As a result, they have developed a unique prevention program in which people with no symptoms, but with a suspect gene and a family history, are being implanted with internal cardiac defibrillators (ICDs) which can restart their hearts if they stop.
"Our discovery has led to a targeted genetic screening and individualized therapy that is significantly improving survival rates," Dr. Sean Connors told the Canadian Cardiovascular Congress 2010, co-hosted by the Heart and Stroke Foundation and the Canadian Cardiovascular Society. "It's allowing people with the condition to live normal, longer lives. Individualized genetic therapies like this are the future of medicine."
The excitement among cardiologists concerns a rare genetic condition – arrhythmogenic right ventricular cardiomyopathy (ARVC).
"Newfoundlanders likely have the highest incidence in the world of this disease," Dr. Connors, a cardiologist and associate professor of medicine at Memorial University in Newfoundland, told the Congress.
The term arrhythmogenic refers to deadly cardiac rhythms that can be triggered by electrical impulses within the heart. Cardiomyopathy is a worsening condition where heart muscle is slowly replaced by scar and fat tissue.
The combination of the two is lethal, Dr. Connors says.
"People who are at risk often have no symptoms, so the first time we know they have this disease is when they die."
The surest sign that a disease is genetic in origin is when it is manifests itself in family histories, showing up in generation after generation.
"Our diagnostic testing showed that some members of these families have a specific, genetic, electrocardiogram (ECG) mutation – ARVD5," said Dr. Connors. There is a 50 per cent chance that children of those with the condition will also be carriers of the gene. It is considered the second-most common cause of sudden cardiac death in young people.
The mutation causes premature sudden cardiac death in males: 50 per cent die by age 40 years and 80 per cent by 50 years. For women the rate is five per cent and 20 per cent.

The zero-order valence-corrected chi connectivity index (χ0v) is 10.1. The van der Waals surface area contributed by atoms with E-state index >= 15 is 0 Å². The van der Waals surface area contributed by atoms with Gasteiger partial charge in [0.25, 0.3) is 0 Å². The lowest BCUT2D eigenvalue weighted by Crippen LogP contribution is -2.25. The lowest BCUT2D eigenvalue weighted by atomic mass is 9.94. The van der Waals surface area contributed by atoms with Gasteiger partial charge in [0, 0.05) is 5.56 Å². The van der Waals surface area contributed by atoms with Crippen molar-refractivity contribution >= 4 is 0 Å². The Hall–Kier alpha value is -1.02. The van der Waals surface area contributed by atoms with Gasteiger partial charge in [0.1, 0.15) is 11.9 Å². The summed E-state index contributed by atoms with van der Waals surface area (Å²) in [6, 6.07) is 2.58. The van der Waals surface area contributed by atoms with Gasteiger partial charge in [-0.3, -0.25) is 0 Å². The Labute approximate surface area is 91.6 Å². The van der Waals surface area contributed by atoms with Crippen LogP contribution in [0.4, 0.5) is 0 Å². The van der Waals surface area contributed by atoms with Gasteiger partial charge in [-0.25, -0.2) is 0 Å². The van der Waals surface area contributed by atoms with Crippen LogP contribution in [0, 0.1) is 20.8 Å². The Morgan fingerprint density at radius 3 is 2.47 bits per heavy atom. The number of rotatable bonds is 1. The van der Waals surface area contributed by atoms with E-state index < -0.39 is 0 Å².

Given those figures, Dr. Connors realized nothing would be lost by implanting ICDs in asymptomatic patients with ARVD5 to maintain normal heart rhythms.
Earlier this year his team reviewed the data of the prevention program which they started in 1999. They concluded that implanted defibrillator treatment for primary prevention in both sexes, and secondary prevention in males significantly improves survival.
According to Heart and Stroke Foundation spokesperson Dr. Beth Abramson, there are as many as 40,000 sudden cardiac arrests every year in Canada.
"What's fascinating about this study is that they show that preventive intervention works," says Dr. Abramson. "This treatment is not only prolonging lives; it's giving families peace of mind and hope for the future."
She also notes, "This is exciting information for physicians working with these rare cases but is also important to remember that the most common causes of heart disease relate to lifestyle. It is important that all of us, regardless of family history, take care of our hearts: basic things like smoking cessation, following a healthy diet, and physical activity go a long way in protecting our health."
Statements and conclusions of study authors are solely those of the study authors and do not necessarily reflect Foundation or CCS policy or position. The Heart and Stroke Foundation of Canada and the Canadian Cardiovascular Society make no representation or warranty as to their accuracy or reliability.
The Heart and Stroke Foundation (heartandstroke.ca), a volunteer-based health charity, leads in eliminating heart disease and stroke and reducing their impact through the advancement of research and its application, the promotion of healthy living, and advocacy.
Jane-Diane Frasr | EurekAlert!
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